Rachel M - 4 months ago
There are few different collections here. The museum is rather small but they have a section on sculptures, contemporary art, painting and film. The museum is not very extensive and not crowded so 2 hours is enough.
Pranav Rathi - 5 months ago
Impressive building by Mies van der Rohe, recently restored. The Isa Genzken exhibition was well done, and a free booklet and map were provided which helped me appreciate the philosophy and techniques involved in the artist's work, which has evolved over many decades. I enjoyed the elliptical and hyperbolic art from the 1960s, and the Covid-19 Nefertiti, but was less impressed by the hanging chairs with stickers and cellophane wraps.
The rooms which normally exhibit a sample of the museum's impressive in-house collection ("Sammlung") - following a rotation system for the lesser known works and artists - was closed for refurbishment/rearrangement when I visited in late October 2023, during the same week when the Pergamon Museum closed. Indications that "the collection is closed" on the website were hard to fathom without further explanation of what is meant by "the collection".
I was a bit disappointed that a big section of the museum was closed given that some of the other important state museums in Berlin were closed or partly closed for refurbishment at the same time (not to mention the Pergamon which had been fully booked for weeks until its decades-long closure). I thought the end of October could be a good time to visit museums in Berlin but the curators seem to think differently. Given that these museums belong to the same agency, they could have coordinated a staggered plan for the closures.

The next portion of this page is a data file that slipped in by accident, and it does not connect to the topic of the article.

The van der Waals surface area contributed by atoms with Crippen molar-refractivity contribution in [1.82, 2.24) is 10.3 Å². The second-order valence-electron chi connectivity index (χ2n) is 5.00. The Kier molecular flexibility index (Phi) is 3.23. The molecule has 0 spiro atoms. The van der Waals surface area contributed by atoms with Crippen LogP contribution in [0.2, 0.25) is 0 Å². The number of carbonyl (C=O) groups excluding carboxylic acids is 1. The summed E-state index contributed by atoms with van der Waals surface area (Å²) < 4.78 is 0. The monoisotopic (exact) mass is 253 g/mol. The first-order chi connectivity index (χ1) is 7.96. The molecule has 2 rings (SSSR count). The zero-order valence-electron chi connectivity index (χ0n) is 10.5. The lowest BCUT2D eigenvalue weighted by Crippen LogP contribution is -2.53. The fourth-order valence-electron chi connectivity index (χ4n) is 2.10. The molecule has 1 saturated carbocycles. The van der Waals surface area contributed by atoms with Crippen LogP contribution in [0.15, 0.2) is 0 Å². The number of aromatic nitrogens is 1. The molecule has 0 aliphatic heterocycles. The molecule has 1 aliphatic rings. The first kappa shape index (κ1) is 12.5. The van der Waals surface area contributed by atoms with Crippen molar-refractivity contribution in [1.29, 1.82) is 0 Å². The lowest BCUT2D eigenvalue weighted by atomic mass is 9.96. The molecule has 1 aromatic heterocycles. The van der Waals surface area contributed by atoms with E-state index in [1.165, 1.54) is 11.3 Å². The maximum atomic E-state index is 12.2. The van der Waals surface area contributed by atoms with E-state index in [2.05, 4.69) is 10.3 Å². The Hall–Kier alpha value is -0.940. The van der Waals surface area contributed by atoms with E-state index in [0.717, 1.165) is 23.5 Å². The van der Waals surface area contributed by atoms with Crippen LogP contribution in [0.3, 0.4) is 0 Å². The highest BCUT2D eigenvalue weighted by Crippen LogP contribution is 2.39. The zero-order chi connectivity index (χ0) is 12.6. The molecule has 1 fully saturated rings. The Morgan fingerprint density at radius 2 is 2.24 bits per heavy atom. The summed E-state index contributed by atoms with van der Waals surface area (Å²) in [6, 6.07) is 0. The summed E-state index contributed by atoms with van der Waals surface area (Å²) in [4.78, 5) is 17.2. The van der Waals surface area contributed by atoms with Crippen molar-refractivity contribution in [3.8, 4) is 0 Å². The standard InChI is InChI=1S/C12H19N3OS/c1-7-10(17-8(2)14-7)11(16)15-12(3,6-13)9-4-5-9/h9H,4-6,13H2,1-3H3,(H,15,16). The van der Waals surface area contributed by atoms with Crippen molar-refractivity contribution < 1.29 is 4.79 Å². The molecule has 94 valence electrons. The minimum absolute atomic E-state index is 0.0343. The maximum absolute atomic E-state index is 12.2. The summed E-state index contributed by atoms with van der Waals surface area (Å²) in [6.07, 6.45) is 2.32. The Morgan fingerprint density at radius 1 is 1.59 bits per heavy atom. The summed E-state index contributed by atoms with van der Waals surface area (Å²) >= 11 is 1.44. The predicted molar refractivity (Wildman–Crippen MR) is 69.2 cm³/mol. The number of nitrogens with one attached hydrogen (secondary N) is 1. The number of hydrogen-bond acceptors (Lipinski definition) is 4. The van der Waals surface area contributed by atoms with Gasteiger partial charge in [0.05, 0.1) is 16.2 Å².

I was also a bit annoyed that, though I had booked a timeslot well in advance, I needed to wait in line to enter with the people who had just acquired their tickets on the spot. Maybe this was due to the fact that I visited on a Thursday evening with extended hours when a German car company was sponsoring free tickets. But what's the point in asking people to get a separate (free) timeslot ticket (besides the regular museum entry ticket) using a complicated online box office procedure, if you don't sort out the visitors at the exhibition entrance?
René Micallef - 3 months ago
How to get to Neue Nationalgalerie by U-Bahn, S-Bahn
Nearest U-Bahn, S-Bahn Line(s): U2, S1, S2, S25,
Nearest U-Bahn, S-Bahn Station(s): U Potsdamer Platz, Berlin Potsdamer Platz Bahnhof
From Potsdamer Platz, walk west along Potsdamer StraBe. After it curves to the south at the Berliner Philhamonie, go right on Scharounstraße. The Neue Nationalgalerie is located in the Kulturforum complex straight ahead. This is about a 10 minute walk.
Map & Instant Route Finder
Click&Go Map and Route Finder with public transit, walking, driving or cycling directions. Get up-to-the-minute transit times for your route.
Accommodations near Neue Nationalgalerie:
Please provide consent and/or disable ad blocker to view the video.